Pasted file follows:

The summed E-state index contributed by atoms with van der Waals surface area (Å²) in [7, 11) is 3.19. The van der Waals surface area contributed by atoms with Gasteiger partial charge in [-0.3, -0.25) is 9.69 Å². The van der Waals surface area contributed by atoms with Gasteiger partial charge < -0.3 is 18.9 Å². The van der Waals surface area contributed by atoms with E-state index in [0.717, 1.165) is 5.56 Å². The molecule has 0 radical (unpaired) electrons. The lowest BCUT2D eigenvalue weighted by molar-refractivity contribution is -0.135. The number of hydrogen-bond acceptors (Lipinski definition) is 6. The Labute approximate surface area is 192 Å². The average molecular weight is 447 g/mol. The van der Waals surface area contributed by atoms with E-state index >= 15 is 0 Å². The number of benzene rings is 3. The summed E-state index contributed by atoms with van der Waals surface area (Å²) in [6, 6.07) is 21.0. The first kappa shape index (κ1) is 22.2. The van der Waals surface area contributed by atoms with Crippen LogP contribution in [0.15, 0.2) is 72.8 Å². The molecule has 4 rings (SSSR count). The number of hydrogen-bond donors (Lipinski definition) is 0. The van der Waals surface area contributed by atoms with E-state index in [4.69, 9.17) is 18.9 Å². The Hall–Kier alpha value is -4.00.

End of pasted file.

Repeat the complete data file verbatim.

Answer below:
The summed E-state index contributed by atoms with van der Waals surface area (Å²) in [7, 11) is 3.19. The van der Waals surface area contributed by atoms with Gasteiger partial charge in [-0.3, -0.25) is 9.69 Å². The van der Waals surface area contributed by atoms with Gasteiger partial charge < -0.3 is 18.9 Å². The van der Waals surface area contributed by atoms with E-state index in [0.717, 1.165) is 5.56 Å². The molecule has 0 radical (unpaired) electrons. The lowest BCUT2D eigenvalue weighted by molar-refractivity contribution is -0.135. The number of hydrogen-bond acceptors (Lipinski definition) is 6. The Labute approximate surface area is 192 Å². The average molecular weight is 447 g/mol. The van der Waals surface area contributed by atoms with E-state index >= 15 is 0 Å². The number of benzene rings is 3. The summed E-state index contributed by atoms with van der Waals surface area (Å²) in [6, 6.07) is 21.0. The first kappa shape index (κ1) is 22.2. The van der Waals surface area contributed by atoms with Crippen LogP contribution in [0.15, 0.2) is 72.8 Å². The molecule has 4 rings (SSSR count). The number of hydrogen-bond donors (Lipinski definition) is 0. The van der Waals surface area contributed by atoms with E-state index in [4.69, 9.17) is 18.9 Å². The Hall–Kier alpha value is -4.00.